The Measure of a Great Society: Thoughts from NASDDDS Conference

First, congratulations to the National Association of State Directors of Developmental Disabilities Services (NASDDDS) on their 50th anniversary as an incorporated association. I just returned from their annual conference in Virginia, a gathering of leaders from state government as well as federal officials, community leaders, family members and persons with lived experience. It was an opportunity to reflect on the past, examine the present, and create the future.

Fortunately, one thing that has faded into the past is the labeling of individuals with Intellectual and Developmental Disabilities (IDD) with derogatory terms, as well as the belief that the way to treat these individuals was put them out of sight and keep them out of mind. Gone, or nearly gone, are the days of large institutions that offer only a life of despair and hopelessness. Today, there is hope, there is understanding, and there is a future that looks bright. Through the tireless work of this association, of people with lived experience, of families, advocates and dedicated community providers, people with intellectual and developmental disabilities have opportunities and possibilities they never had before.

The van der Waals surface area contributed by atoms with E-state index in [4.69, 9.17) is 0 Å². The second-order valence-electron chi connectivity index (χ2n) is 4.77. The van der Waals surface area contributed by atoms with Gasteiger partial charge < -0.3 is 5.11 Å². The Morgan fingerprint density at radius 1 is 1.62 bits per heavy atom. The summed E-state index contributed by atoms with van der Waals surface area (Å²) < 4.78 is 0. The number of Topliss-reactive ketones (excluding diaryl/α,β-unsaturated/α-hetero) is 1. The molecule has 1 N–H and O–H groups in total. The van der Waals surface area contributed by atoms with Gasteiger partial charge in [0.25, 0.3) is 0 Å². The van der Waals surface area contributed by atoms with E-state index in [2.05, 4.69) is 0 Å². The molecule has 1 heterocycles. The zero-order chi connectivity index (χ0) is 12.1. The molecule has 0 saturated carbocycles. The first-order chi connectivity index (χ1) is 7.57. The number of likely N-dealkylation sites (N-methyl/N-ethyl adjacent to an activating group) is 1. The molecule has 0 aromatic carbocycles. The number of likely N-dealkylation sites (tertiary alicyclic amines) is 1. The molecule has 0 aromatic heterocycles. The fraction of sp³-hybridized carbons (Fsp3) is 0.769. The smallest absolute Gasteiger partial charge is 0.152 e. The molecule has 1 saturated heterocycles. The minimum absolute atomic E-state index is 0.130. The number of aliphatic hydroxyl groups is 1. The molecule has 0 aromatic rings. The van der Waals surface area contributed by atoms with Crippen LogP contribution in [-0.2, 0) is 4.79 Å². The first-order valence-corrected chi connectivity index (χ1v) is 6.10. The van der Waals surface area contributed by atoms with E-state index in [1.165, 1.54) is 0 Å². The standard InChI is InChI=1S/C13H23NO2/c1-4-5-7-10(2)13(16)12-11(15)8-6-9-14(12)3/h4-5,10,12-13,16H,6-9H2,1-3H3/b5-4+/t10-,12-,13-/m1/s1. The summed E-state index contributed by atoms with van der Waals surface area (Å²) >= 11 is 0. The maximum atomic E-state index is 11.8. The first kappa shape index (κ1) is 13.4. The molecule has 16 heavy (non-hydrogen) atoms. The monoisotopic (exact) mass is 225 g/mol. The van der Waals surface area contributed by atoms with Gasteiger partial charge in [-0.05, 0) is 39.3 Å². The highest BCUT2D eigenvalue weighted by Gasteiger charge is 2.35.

I came away from this conference stronger in my belief that the future could be bright if there is a united and coordinated effort to create an expectation of a full life for every individual. The next step toward this goal involves a single focus on community integration with opportunities for independent living, integrated employment and educational opportunities. I saw how, in states across the country, officials and stakeholders are looking at ways to create these opportunities and make integrated community living, and maximizing independence, a reality for every person.

Much has been written in recent years about how one would go about measuring the quality of a country, or a state, or a community: is it the wealth, is it the number of parks or museums, maybe the history or the size of their armed forces? No, those are not the measures of a great society. The greatness of a society is measured by how every person, including those with disabilities, is given the opportunity to be successful as an integrated member of the community and regarded as equal.